Data Strategy Thoughts round up for July 2020

By Daragh O Brien
July 24, 2020
15min read
Cake with candles

Castlebridge is 11 years old on the 24th July 2020. It’s been an interesting journey. Looking back on my vision for Castlebridge, I find myself returning to the reasons why I started the business. My strategy and motivation was to help people in organisations do great things with data. Not by buying more technology (although I do love my toys and tools), but by understanding (as Peter Drucker put it in a 1998 article in Forbes Review) “the meaning and purpose of information”. Drucker saw this as the basis for sustainable competitive advantage for organisations of all kinds. Who am I to argue with the Father of Management Consulting? While the specifics of what we do in Castlebridge has evolved to include ethical data management, data governance, data strategy, data protection, and data quality, the fundamentals return to those key questions of meaning and purpose.

A key focus of my consulting and coaching engagements with clients this quarter has been on issues like that. The strategy issues of data as it supports and enables business change are important. How we manage data influences and enables social change. This past month I’ve presented and written about the need for organisations to embrace a data strategy to pay down legacy data and governance debt and unlock value. This is the key to ensuring the sustainability of that the Covid-Pivot that society has gone through in relation to remote working, distance selling, and implementing technology to process data to serve man-kind. Of course, it’s not just me saying things like this.

Data Strategy in 2020

Things that are on my mind recently are the momentous opportunity we have for change. This change in organisations and society triggered by the Covid-19 pandemic could be far reaching. This change will be enabled by and delivered through the management of data and information. We have witnessed in most organisations in the past five months a mindset shift around digital transformation that would ordinarily have taken five years. Organisations have taken a leap of faith into remote work and online delivery. Making those changes sustainable is the next critical challenge.

Back in May I wrote about this in the context of organisations who are now embracing doing business online and the information and process challenges that that will give rise to. The “new normal” will require organisations to consider their process and information flows as, in a distributed remote working workforce, the historic approaches to crisis management will be harder. That’s why we need to be careful to put in place appropriate data strategies for organisations of all sizes to avoid digital hangovers. That means considering data quality, data governance, and a host of ethical data issues.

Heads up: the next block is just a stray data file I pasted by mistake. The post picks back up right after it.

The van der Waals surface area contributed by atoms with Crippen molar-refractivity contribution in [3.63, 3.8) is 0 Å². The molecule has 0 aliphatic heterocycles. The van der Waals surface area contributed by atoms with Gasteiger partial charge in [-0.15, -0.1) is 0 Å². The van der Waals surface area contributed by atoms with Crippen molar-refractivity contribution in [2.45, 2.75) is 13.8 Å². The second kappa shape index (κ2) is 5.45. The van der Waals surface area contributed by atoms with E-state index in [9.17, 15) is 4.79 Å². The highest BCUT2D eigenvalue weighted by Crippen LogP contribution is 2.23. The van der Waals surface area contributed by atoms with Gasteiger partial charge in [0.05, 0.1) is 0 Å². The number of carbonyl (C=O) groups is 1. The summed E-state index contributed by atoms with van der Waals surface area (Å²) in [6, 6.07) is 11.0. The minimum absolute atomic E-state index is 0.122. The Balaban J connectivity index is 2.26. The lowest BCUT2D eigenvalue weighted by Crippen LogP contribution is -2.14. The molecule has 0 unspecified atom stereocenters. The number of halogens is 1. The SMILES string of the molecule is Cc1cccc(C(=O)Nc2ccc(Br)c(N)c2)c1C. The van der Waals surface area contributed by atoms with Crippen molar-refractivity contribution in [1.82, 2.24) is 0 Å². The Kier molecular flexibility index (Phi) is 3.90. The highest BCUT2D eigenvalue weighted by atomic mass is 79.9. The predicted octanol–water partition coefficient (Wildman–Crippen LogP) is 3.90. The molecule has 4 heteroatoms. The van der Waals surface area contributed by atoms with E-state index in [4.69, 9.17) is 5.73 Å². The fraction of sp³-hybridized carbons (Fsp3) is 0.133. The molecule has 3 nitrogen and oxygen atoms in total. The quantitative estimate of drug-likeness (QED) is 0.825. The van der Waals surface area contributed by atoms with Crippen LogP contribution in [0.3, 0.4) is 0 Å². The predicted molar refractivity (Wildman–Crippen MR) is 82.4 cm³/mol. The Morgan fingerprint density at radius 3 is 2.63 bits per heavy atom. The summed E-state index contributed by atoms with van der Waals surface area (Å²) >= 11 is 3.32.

Joshua and Katie (our PhD candidate colleagues) wrote in February about the importance of moral versus technological solutions. This is a key consideration for the adoption of new ways of using data. Joshua followed up later in the quarter with some thoughts on the social change aspects of technology implementation and new ways of using data, and the implications for ethical data management.

The Tipping Point for Data Strategy

Looking back on how the data landscape has changed in the last decade, I see some key issues. We are at a tipping point. But in order for us to progress down the far side and not fall back, we need to learn the lessons of the past. Talking with my colleagues in the Leaders’ Data Group think tank (people like Doug Laney, John Ladley, Danette McGilvray, Tom Redman, James Price, and lots of other smart cookies), there is a consensus that we haven’t actually learned a damned thing over the last 30 years.

Ladley and Redman called Data Management out over this a few weeks ago, and the variability of data quality and data understanding that has been laid bare by the Covid-19 response in various countries hammers home that point. We have an historic opportunity coming out of this crisis.

Faced with a chasm of missed opportunities in the past, and the havoc of mismanaged information in the present, we need to learn from the past.

Looking to the Future: Some drivers to think strategically about data.

Some of the things we need to get right this time are listed below. The list is not exhaustive.

We need to ensure..

  1. That we become more data literate in organisations and in society. This does not mean “knowing how to use Tableau”. It means understanding what data is, what it means, and being able to understand basic data concepts and statistics.
  2. That we don’t conflate information with technology. There is a big difference between a data strategy and technology tactics.
  3. That we respect quality by design across the information life cycle. This includes privacy by design, data protection by design, information ethics by design, and (surprise surprise) data quality by design. Good things don’t happen by accident.
  4. There is recognition that the ONLY reason we record and encode information is to support communication of meaning. And communication requires intent and focus to ensure that the meaning is relayed consistently and coherently.
  5. That there is an even distribution of the future. The ethical data issues of the digital divide where access to education and meaningful work is dependent on access to computer equipment and decent infrastructure cannot be ignored (Katherine and I touched on this topic in our book).

As W.Edwards Deming put it:

We don’t have to do this. Survival is entirely optional.

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